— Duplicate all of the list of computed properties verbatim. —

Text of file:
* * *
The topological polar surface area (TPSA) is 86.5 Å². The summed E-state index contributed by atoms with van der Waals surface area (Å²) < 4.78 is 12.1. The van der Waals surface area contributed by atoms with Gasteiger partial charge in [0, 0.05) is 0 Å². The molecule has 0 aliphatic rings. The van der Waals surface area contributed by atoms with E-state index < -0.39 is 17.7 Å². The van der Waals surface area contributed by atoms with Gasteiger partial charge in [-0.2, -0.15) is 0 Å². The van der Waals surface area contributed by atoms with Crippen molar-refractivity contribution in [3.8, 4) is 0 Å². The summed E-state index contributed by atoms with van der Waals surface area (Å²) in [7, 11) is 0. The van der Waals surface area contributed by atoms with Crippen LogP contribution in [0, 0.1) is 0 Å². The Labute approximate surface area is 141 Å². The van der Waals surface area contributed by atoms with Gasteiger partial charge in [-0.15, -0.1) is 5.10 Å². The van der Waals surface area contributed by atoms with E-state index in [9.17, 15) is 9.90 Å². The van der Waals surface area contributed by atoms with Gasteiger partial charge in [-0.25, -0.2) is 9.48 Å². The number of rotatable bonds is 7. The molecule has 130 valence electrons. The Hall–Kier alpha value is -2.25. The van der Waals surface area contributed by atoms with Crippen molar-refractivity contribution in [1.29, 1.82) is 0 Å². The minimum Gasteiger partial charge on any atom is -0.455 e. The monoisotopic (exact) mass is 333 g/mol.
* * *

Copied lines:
The topological polar surface area (TPSA) is 86.5 Å². The summed E-state index contributed by atoms with van der Waals surface area (Å²) < 4.78 is 12.1. The van der Waals surface area contributed by atoms with Gasteiger partial charge in [0, 0.05) is 0 Å². The molecule has 0 aliphatic rings. The van der Waals surface area contributed by atoms with E-state index < -0.39 is 17.7 Å². The van der Waals surface area contributed by atoms with Gasteiger partial charge in [-0.2, -0.15) is 0 Å². The van der Waals surface area contributed by atoms with Crippen molar-refractivity contribution in [3.8, 4) is 0 Å². The summed E-state index contributed by atoms with van der Waals surface area (Å²) in [7, 11) is 0. The van der Waals surface area contributed by atoms with Crippen LogP contribution in [0, 0.1) is 0 Å². The Labute approximate surface area is 141 Å². The van der Waals surface area contributed by atoms with Gasteiger partial charge in [-0.15, -0.1) is 5.10 Å². The van der Waals surface area contributed by atoms with E-state index in [9.17, 15) is 9.90 Å². The van der Waals surface area contributed by atoms with Gasteiger partial charge in [-0.25, -0.2) is 9.48 Å². The number of rotatable bonds is 7. The molecule has 130 valence electrons. The Hall–Kier alpha value is -2.25. The van der Waals surface area contributed by atoms with Crippen molar-refractivity contribution in [1.29, 1.82) is 0 Å². The minimum Gasteiger partial charge on any atom is -0.455 e. The monoisotopic (exact) mass is 333 g/mol.